It appears that Chinese firms have been borrowing a lot of foreign money. The question is why given they have enough money of their own (this is another story). The risk is that US rate rises will lead to serious problems for Chinese borrowers and then "meltdown".
China should be able to print enough money to solve most problems so fears are likely to be overdone but it is interesting to highlight the extent to which China is now borrowing from abroad.
The growing problems in the Chinese banking system could spill over into a wider financial crisis, one of the most respected analysts of China’s lenders has warned.Charlene Chu, a former senior analyst at Fitch in Beijing and now the head of Asian research at Autonomous Research, said the rapid expansion of foreign-currency borrowing meant a crisis in China’s financial system was becoming a bigger risk for international banks.
“One of the reasons why the situation in China has been so stable up to this point is that, unlike many emerging markets, there is very, very little reliance on foreign funding. As that changes, it obviously increases their vulnerability to swings in foreign investor appetite,” said Ms Chu in an interview with The Telegraph.
Ms Chu has been warning since 2009 about the growth of a shadow banking system in China that has helped fuel the credit expansion seen in the country in the wake of the Western financial crisis.
However, fears are growing that the build-up of foreign borrowing by the Chinese, particularly in US dollars, is creating an even greater build-up of risk than that seen before the crisis of 2008.
Figures published by the Bank for International Settlements (BIS) in October showed foreign currency loans booked in China, as well as cross-border borrowing by Chinese companies, had reached $880bn (£535bn) as of March 2013, from $270bn in 2009.
Analysts say this figure is now likely to exceed $1 trillion and is continuing to grow, raising the prospect of the potentially dangerous vulnerability of the Chinese financial system to a rising dollar.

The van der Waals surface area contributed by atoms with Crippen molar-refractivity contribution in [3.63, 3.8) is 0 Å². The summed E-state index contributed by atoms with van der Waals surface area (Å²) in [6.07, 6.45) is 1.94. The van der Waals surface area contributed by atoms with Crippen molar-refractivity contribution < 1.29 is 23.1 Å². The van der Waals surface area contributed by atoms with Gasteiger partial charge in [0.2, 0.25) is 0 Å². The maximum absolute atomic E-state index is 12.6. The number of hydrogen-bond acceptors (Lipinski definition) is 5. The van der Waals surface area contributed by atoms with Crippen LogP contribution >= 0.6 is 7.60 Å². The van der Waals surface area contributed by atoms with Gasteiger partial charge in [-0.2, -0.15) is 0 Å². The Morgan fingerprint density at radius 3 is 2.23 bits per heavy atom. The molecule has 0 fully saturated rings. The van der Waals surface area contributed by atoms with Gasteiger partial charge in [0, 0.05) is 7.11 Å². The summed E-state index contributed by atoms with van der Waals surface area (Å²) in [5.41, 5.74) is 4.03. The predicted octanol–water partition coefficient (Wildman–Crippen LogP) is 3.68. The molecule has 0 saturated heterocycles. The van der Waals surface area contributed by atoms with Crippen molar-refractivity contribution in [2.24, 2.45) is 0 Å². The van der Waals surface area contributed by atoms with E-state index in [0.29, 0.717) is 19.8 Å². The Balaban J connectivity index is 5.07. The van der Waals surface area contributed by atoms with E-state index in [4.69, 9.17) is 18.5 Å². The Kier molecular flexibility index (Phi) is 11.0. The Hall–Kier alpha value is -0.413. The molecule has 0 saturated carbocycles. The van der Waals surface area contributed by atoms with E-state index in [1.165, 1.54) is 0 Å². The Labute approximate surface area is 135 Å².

“It is very hard to work out the exposures of individual banks to the Chinese financial system, but it seems to us there are some very large numbers on some of the bank’s balance sheets,” said the analyst.
“Without a doubt, that has been on the rise [foreign currency borrowing] and was really starting to grow fast in the latter half of last year and it’s only going to continue. For the time being, it is only a fraction compared to the massive size of the financial sector, but still we’re talking about a growing amount of funding coming from offshore sources,” she said.
“You look at the exposure numbers from the BIS and the Hong Kong banks . .. you’re going to encounter a few [foreign] institutions that are going to have a sizeable exposure to China.”
George Magnus, senior independent economist at UBS, said the Chinese banking system resembled that of Japan during the 1980s in the years leading up to the country’s financial crash.
“If the dollar were to appreciate it could cause problems for those banks that have borrowed in dollars. Anywhere you have a banking system that uses a non-domestic currency, there is a possibility of a mismatch that could cause issues when the value of your liabilities runs away from you,” said Mr Magnus.
The BIS figures show foreign-currency loans are already at a decade high, though the body said there was no reason this should mean there was a “currency mismatch”.